Local farming takes Center stage

JACKSON, WY— Writer Wendell Berry watched his home in Henry County, Kentucky eschew sustainable, small-town farming to make room for more industrial agriculture.

So tells the documentary “LOOK  & SEE: A Portrait of Wendell Berry.”

The documentary will screen at the Center for the Arts on Saturday, April 14 as part of Slow Food in the Tetons’ efforts to support Teton Full Circle Farm. Teton Full Circle Farms is working to protect farmland and create a new 20-acre organic farm to serve the community. The evening is an opportunity to learn more about local farming in and around Jackson, and be inspired by  Berry’s life and work. Berry was an author and a conservationist committed to local, sustainable farming.

“Life just isn’t as delicious without local food and local farms,” says farm owner Erika Eschholz. “Help us preserve this farm forever.”

Teton Full Circle Farm, owned by Escholz and Ken Micheal, seeks to raise $150,000 by Oct 1, 2018 to protect 21 acres of prime farmland in Teton Valley, Idaho with a conservation easement through the Teton Regional Land Trust.

“Without being in a generational farming family, or having deep pockets, the cost of land is the biggest barrier to entry for new farmers,” says the Teton Regional Land Trust.  “Conservation easements provide a financial-based solution and probably the only tool to make land affordable. Since easements run with the land and are forever, this will keep the cost low for the next generations.” 

Proceeds from the evening will go toward Teton Full Circle Farm’s preservation efforts as well as to event partner Full Circle Education’s garden-based education programs. Full Circle Education teaches and promotes sustainable patterns of living through hands-on experiences in schools, through workshops, and at the local organic farms and gardens on both sides of the Tetons.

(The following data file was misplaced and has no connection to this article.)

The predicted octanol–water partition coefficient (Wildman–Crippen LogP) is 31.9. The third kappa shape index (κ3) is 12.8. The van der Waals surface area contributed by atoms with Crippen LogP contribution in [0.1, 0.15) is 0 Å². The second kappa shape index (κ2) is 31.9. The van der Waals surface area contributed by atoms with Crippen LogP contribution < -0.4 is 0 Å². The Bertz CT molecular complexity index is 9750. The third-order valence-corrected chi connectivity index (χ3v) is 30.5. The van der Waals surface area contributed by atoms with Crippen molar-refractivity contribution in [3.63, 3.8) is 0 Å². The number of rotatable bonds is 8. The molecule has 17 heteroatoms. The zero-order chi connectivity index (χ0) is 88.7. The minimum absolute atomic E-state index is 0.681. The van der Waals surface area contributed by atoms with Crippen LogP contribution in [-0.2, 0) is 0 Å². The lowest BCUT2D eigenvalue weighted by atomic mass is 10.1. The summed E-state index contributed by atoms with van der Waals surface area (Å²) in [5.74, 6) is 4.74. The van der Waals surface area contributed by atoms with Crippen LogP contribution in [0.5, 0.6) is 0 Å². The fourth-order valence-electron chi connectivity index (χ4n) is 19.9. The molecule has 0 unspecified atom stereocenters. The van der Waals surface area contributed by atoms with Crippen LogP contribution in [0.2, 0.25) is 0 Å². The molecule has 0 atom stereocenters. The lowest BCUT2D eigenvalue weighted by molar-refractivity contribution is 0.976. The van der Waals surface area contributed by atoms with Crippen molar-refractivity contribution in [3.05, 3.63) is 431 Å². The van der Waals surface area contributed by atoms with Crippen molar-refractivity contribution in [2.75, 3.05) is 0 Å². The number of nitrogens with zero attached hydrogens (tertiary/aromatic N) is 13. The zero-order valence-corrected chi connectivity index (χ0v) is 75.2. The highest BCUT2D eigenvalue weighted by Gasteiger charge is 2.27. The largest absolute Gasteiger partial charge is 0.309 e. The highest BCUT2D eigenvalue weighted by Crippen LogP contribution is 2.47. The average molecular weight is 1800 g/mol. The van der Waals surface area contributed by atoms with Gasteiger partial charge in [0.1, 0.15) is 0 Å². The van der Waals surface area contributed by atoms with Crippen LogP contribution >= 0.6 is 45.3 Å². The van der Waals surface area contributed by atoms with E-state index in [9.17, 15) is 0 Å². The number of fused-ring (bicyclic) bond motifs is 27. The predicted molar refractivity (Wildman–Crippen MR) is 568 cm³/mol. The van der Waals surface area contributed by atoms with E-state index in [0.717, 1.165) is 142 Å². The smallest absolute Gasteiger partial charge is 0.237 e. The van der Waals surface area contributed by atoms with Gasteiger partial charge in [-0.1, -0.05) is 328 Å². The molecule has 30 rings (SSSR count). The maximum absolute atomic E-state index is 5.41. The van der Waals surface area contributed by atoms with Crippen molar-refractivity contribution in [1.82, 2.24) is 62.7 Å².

“Events like this contribute to our ultimate goal of growing the local food system so more of us have access to fresh, nutritious, seasonal and non-processed food. This objective starts with more local farms and farmers,” says Scott Steen, Executive Director of Slow Food in the Tetons

Doors open at 6 p.m. Admission is $15, and includes a local farm-fresh salad. Buy your tickets at JHCenterForTheArts.org.


LOOK & SEE: A Portrait of Wendell Berry revolves around the divergent stories of several residents of Henry County, Kentucky who each face difficult choices that will dramatically reshape their relationship with the land and their community.

In 1965, Wendell Berry returned home to Henry County, where he bought a small farmhouse and began a life of farming, writing, and teaching.  This lifelong relationship with the land and community would come to form the core of his prolific writings. A half-century later Henry County, like many rural communities across America, has become a place of quiet ideological struggle. In the span of a generation, the agrarian virtues of simplicity, land stewardship, sustainable farming, local economies and rootedness to place have been replaced by a capital-intensive model of industrial agriculture characterized by machine labor, chemical fertilizers, soil erosion and debt – all of which have frayed the fabric of rural communities. Writing from a long wooden desk beneath a forty-paned window, Berry has watched this struggle unfold, becoming one of its most passionate and eloquent voices in defense of agrarian life.

Slow Food in the Tetons, a chapter of Slow Food USA, is a non-profit based in Jackson that connects the Teton community with local healthy food. Slow Food hosts a year-round farmers market, year-round cooking classes for kids and adults, they also publish the Teton Food Guide to make locally grown food easier to find, and host events throughout the year to celebrate our food community.

Look & See trailer: https://lookandseefilm.com/trailer

Learn more about Slow Food in the Tetons at tetonslowfood.org

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